I'll try to post some helpful hints, but with all due respect, this is Release Management 101, and if you really have a huge code base and a need for parallel work streams in the organization, you would do well to either read a book on it or hire somebody with more experience in this area.
Assuming this situation:
- The business needs new functionality that will take a long time to complete.
- The business needs various bugs fixed now.
- You have multiple developers who can work on different areas simultaneously.
- You cannot defer the development of the feature until after the bugs are fixed.
Make absolutely sure that point #4 is true, because if you can invalidate that assumption, your job suddenly gets a whole lot easier. I can't tell you much time I've saved in the past by simply not doing bug-fixing and feature-development at the same time. That said, it is sometimes an unfortunate necessity.
Formally, your options are:
Feature Branches: You create a branch where all of the new feature development will take place. Not recommended because they inherently break Continuous Integration. You can of course clone your "CI build" for the feature branch, but that's not actually CI because the code hasn't actually been integrated, it's just being built and maybe tested in isolation.
Feature Toggles: This is typically not done with an
ifdef but rather a configuration option. The ability to set this at runtime, not build time, is important because it makes testing and deployment a lot easier. Compile-time toggles require you to maintain two separate builds and two separate artifacts, but you can only promote one, a situation which tends to introduce ambiguity and process short-cutting.
Runtime feature toggles are partially recommended with some caveats:
It is important to minimize the surface area of the toggle. Ideally you would want the check to happen in only one place. Feature toggles that get too big for their britches are evil for the same reason that Singletons and other global state are. Try to check it just once, at application startup.
Too many feature toggles can become a spaghetti mess of their own over time, essentially creating a program-within-a-program. Feature Z depends on Feature Y which depends on Feature X but not Feature Q which is deprecated and breaks feature AB... etc. So in addition to minimizing the scope of individual toggles, you need to take steps to minimize the number of toggles and properly manage the dependencies between them. Even if there are no dependencies, you still need to run all end-to-end tests with each state that could plausibly be used in production, which quickly becomes a combinatorial explosion for the testers and release managers.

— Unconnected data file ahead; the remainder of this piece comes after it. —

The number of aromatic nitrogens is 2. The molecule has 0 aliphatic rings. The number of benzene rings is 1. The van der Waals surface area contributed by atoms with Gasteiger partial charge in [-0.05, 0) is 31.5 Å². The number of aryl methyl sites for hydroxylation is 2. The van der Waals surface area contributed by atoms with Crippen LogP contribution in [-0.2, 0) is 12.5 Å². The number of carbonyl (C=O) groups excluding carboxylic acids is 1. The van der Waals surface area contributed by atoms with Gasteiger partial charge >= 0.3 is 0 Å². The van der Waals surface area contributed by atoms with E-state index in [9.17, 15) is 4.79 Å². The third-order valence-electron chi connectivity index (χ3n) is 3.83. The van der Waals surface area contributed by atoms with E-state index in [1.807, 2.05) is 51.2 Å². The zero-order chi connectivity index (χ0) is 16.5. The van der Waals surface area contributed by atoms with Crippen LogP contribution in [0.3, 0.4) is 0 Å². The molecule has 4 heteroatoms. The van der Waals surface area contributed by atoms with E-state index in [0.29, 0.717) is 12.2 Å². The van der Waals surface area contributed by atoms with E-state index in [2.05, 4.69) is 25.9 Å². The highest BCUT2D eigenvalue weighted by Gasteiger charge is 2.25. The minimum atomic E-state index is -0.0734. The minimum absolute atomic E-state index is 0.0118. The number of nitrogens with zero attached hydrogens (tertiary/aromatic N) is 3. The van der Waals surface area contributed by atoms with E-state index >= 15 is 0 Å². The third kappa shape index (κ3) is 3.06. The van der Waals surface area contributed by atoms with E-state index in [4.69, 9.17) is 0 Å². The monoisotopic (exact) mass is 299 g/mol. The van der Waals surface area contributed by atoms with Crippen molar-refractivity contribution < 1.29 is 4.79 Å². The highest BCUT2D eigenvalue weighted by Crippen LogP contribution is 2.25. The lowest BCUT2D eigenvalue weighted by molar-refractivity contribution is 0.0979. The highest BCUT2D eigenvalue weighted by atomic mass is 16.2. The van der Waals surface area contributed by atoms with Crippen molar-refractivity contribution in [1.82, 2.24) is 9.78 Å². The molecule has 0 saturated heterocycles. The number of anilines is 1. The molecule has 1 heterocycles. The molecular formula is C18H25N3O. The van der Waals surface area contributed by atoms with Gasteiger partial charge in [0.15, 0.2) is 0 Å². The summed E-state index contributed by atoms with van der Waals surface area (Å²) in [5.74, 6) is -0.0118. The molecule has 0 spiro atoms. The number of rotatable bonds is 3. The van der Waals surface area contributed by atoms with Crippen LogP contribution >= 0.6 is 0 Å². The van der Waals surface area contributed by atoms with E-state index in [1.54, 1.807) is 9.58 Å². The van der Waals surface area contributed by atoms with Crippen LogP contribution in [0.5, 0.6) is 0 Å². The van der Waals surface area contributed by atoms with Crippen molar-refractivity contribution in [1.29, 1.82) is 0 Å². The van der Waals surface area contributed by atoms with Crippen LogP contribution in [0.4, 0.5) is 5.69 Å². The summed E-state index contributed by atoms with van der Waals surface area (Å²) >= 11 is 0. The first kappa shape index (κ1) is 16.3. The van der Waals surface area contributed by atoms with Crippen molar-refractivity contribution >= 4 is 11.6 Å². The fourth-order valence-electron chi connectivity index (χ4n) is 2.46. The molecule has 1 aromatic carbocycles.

Parameterized Build or simply Multiple Targets: This is an incredibly useful tool/technique but I've never seen it used to build different feature sets and can't recommend that as an option here. You would normally use it to build for different platforms and/or perform certain one-off-tasks like running integration tests, generating documentation, etc. Using it as a poor-man's feature toggle has all of the potential drawbacks of a feature toggle and hides all of the complexity in your build scripts, which are generally the least flexible and most difficult to test of all your code.
Feature Abstraction, AKA Branch By Abstraction (a dangerous misnomer since it does not involve any actual branching): This means you encapsulate all of the interesting functionality of the new feature in a single class and use refactoring techniques (particularly Extract Interface) to encapsulate all of the existing functionality in the same interface. Then when you're ready to launch the feature, you just change the implementation.
This combines the advantages of (a) being in your trunk or mainline, (b) being fully covered by unit tests and possibly integration tests, and (c) not introducing any new global state to the application. This is much easier to do if your application uses dependency injection but not impossible if it doesn't. This is always the best choice if and when you are able to do it - it introduces the least overhead and the lowest risk, and can be combined very easily with options 2 or 3 above if you need to make the feature available on-demand to your testers.
Note that when using this option, once the feature has actually been launched, you should reevaluate whether the abstraction is still necessary and remove it if the overhead of maintaining it outweighs whatever benefits you're still getting.
You should choose options 4, 2, and 1 in descending order of preference. This is coming from someone with a whole lot of experience with all of the above options.
Final note: Fixing a bug or adding a new feature is not refactoring. Refactor does not mean "change", it refers to preserving the existing functionality exactly during some code change. So please don't use it to refer to your situation; what you're doing is the opposite of refactoring.